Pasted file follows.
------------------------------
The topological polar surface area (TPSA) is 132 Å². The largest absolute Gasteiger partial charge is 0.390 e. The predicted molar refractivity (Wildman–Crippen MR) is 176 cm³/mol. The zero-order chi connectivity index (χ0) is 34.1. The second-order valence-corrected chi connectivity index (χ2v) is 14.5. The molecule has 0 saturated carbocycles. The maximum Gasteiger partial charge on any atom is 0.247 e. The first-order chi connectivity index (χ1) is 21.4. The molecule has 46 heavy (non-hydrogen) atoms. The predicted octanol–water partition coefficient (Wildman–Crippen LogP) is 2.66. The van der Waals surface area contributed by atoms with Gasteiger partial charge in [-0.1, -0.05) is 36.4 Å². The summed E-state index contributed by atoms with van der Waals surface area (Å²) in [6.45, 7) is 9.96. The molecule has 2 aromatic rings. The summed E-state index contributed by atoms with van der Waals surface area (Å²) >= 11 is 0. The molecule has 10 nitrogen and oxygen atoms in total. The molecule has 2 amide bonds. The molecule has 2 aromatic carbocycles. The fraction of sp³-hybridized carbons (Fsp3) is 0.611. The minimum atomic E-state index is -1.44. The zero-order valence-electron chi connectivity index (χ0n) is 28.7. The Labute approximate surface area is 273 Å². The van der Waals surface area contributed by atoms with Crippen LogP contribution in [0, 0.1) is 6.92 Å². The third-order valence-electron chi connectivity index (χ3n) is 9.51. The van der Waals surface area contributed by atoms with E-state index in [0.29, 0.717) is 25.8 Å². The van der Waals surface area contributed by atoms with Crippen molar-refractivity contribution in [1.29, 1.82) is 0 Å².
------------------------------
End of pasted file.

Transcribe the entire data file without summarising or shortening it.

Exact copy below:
The topological polar surface area (TPSA) is 132 Å². The largest absolute Gasteiger partial charge is 0.390 e. The predicted molar refractivity (Wildman–Crippen MR) is 176 cm³/mol. The zero-order chi connectivity index (χ0) is 34.1. The second-order valence-corrected chi connectivity index (χ2v) is 14.5. The molecule has 0 saturated carbocycles. The maximum Gasteiger partial charge on any atom is 0.247 e. The first-order chi connectivity index (χ1) is 21.4. The molecule has 46 heavy (non-hydrogen) atoms. The predicted octanol–water partition coefficient (Wildman–Crippen LogP) is 2.66. The van der Waals surface area contributed by atoms with Gasteiger partial charge in [-0.1, -0.05) is 36.4 Å². The summed E-state index contributed by atoms with van der Waals surface area (Å²) in [6.45, 7) is 9.96. The molecule has 2 aromatic rings. The summed E-state index contributed by atoms with van der Waals surface area (Å²) >= 11 is 0. The molecule has 10 nitrogen and oxygen atoms in total. The molecule has 2 amide bonds. The molecule has 2 aromatic carbocycles. The fraction of sp³-hybridized carbons (Fsp3) is 0.611. The minimum atomic E-state index is -1.44. The zero-order valence-electron chi connectivity index (χ0n) is 28.7. The Labute approximate surface area is 273 Å². The van der Waals surface area contributed by atoms with Crippen LogP contribution in [0, 0.1) is 6.92 Å². The third-order valence-electron chi connectivity index (χ3n) is 9.51. The van der Waals surface area contributed by atoms with E-state index in [0.29, 0.717) is 25.8 Å². The van der Waals surface area contributed by atoms with Crippen molar-refractivity contribution in [1.29, 1.82) is 0 Å².